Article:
20 Analytical Essay Topics: What to Discuss in the Lyric Poetry of Paul Celan

Topics and ideas
Posted on January 22, 2016

If you are facing a literary analysis writing assignment on the lyric poetry of Paul Celan, the first place you need to start is with a topic.
Below are 20 topics you might want to use:

  1. The Role That Survivors Guilt Plays in the Arts and How the Different Manifestation of Guilt in Different People Influence the Language Used and Communication Used
  2. Analysis of a Poem of Your Choosing
  3. The Role Played by the Poet’s Depression and Whether That Depression Helped or Hindered His Poems.
  4. How Poetry Is Self-Expression
  5. How Poetry Can Heal Entire Nations or Peoples
  6. The Reason the Poet Used Neologisms with Surreal Imagery in order to Cultivate a Powerful Image in the Minds of the Readers
  7. Analysis of a Made Up Word of Your Choosing
  8. How the Poet’s Poems Bury Emotional Content Related to the Unspeakable Horrors He Experienced and Witnessed during the Holocaust
  9. How Meaning Is Lost in the Translation
  10. The Use of Surreal Metaphors
  11. How Cenal’s Poems Differ from Traditional Poetic Style
  12. How Psychological Survival Skills Used in the Labor Camp Result in Feelings and Events Being Dissociated beyond Consciousness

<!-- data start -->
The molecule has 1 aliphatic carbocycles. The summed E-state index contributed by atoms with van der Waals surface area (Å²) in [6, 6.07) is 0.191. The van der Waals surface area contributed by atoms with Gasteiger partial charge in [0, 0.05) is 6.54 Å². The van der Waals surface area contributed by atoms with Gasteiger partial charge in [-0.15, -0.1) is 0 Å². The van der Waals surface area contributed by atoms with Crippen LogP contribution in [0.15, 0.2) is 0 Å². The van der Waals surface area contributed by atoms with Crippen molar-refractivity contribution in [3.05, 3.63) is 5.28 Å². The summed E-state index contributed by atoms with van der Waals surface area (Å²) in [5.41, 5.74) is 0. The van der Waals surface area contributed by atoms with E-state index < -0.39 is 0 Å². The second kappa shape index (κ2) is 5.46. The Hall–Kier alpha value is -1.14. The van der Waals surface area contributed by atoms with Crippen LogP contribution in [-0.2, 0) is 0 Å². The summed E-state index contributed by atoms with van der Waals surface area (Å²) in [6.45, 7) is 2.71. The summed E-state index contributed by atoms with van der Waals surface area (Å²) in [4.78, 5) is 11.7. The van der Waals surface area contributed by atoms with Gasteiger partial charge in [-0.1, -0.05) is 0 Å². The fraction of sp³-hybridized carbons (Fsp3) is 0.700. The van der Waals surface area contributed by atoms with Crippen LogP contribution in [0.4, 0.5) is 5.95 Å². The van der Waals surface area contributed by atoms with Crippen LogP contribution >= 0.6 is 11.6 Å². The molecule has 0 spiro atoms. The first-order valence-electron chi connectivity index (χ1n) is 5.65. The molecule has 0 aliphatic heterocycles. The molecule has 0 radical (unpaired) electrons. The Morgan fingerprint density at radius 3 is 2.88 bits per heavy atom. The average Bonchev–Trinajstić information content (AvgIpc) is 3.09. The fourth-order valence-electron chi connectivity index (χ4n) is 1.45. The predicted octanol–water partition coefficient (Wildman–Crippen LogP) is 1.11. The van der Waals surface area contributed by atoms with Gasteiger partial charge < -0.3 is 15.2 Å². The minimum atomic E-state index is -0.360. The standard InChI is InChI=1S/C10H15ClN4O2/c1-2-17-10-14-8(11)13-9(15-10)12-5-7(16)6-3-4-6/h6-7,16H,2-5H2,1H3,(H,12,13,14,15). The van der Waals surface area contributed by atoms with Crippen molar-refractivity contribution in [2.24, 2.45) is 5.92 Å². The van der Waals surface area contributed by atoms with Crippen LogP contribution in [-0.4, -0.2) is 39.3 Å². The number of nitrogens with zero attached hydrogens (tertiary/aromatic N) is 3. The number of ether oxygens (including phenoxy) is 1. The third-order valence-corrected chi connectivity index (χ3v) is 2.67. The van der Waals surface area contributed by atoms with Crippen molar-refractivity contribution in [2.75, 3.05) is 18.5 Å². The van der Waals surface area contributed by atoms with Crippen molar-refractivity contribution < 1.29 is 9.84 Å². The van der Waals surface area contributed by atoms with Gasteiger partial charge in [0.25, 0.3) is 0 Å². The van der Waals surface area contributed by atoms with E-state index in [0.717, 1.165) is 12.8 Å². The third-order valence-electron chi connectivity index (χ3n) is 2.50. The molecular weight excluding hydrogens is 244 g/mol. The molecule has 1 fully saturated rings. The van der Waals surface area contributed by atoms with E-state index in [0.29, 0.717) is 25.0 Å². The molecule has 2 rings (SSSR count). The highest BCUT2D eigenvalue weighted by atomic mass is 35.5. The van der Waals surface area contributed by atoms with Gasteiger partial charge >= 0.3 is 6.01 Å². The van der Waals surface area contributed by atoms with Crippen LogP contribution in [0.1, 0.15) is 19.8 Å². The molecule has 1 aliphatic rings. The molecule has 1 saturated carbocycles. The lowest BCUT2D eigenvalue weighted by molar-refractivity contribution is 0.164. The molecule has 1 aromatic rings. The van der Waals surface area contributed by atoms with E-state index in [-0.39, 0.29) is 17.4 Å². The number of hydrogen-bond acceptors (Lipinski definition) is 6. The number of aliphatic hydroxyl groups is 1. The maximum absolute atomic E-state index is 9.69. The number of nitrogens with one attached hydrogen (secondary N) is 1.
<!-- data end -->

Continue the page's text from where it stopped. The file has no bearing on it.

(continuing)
13. The Importance of Not Using Standard Poetry Techniques
  14. How Poetic Influence Is Measured
  15. How German Is a Unique, Scientific, and Technically Literal Language such That It Afforded the Poet More Flexibility in Creating His Own Vocabulary in the Language
  16. Can Poetry Come from a Happy Life
  17. What Defines Poetry as “Good”
  18. How Conjectural Meanings Played a Role in His Word
  19. Poetry as Self-Therapy
  20. The Way in Which the Disconnect from the German Language and the Relation It Had to the Death Of His Parents Played in His Using His Own German Vocabulary as a Means of Control over the Enemy and Therapy

Aren’t those cool topics? Of course, they are because they open the deep background of Celan’s poetry. These topics are based on the facts about Paul Celan’s lyric poetry. However, if you have troubles conducting the analysis, visit our guide on analytical writing. Below is a sample essay on one of those 20 topics:

Sample Analytical Essay: “The Way in Which the Disconnect from the German Language and the Relation It Had to the Death of His Parents Played in His Using His Own German Vocabulary as a Means of Control over the Enemy and Therapy”